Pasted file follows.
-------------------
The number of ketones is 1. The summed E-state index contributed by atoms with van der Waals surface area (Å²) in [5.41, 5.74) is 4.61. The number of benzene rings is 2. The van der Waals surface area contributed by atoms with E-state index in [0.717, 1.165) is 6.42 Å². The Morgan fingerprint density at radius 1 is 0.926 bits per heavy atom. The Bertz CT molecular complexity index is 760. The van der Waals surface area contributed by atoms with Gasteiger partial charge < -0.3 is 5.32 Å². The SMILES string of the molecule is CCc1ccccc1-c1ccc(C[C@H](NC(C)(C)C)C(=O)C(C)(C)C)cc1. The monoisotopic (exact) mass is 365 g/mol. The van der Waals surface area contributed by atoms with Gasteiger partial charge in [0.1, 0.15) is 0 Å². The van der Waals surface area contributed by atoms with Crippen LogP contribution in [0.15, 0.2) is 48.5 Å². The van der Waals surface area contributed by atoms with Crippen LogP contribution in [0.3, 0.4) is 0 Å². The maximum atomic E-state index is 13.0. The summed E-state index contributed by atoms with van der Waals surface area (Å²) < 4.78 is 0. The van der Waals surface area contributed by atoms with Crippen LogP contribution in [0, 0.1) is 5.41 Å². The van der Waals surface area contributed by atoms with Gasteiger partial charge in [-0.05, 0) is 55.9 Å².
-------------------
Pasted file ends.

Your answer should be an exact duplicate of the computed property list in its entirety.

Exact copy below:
The number of ketones is 1. The summed E-state index contributed by atoms with van der Waals surface area (Å²) in [5.41, 5.74) is 4.61. The number of benzene rings is 2. The van der Waals surface area contributed by atoms with E-state index in [0.717, 1.165) is 6.42 Å². The Morgan fingerprint density at radius 1 is 0.926 bits per heavy atom. The Bertz CT molecular complexity index is 760. The van der Waals surface area contributed by atoms with Gasteiger partial charge < -0.3 is 5.32 Å². The SMILES string of the molecule is CCc1ccccc1-c1ccc(C[C@H](NC(C)(C)C)C(=O)C(C)(C)C)cc1. The monoisotopic (exact) mass is 365 g/mol. The van der Waals surface area contributed by atoms with Gasteiger partial charge in [0.1, 0.15) is 0 Å². The van der Waals surface area contributed by atoms with Crippen LogP contribution in [0.15, 0.2) is 48.5 Å². The van der Waals surface area contributed by atoms with Crippen LogP contribution in [0.3, 0.4) is 0 Å². The maximum atomic E-state index is 13.0. The summed E-state index contributed by atoms with van der Waals surface area (Å²) < 4.78 is 0. The van der Waals surface area contributed by atoms with Crippen LogP contribution in [0, 0.1) is 5.41 Å². The van der Waals surface area contributed by atoms with Gasteiger partial charge in [-0.05, 0) is 55.9 Å².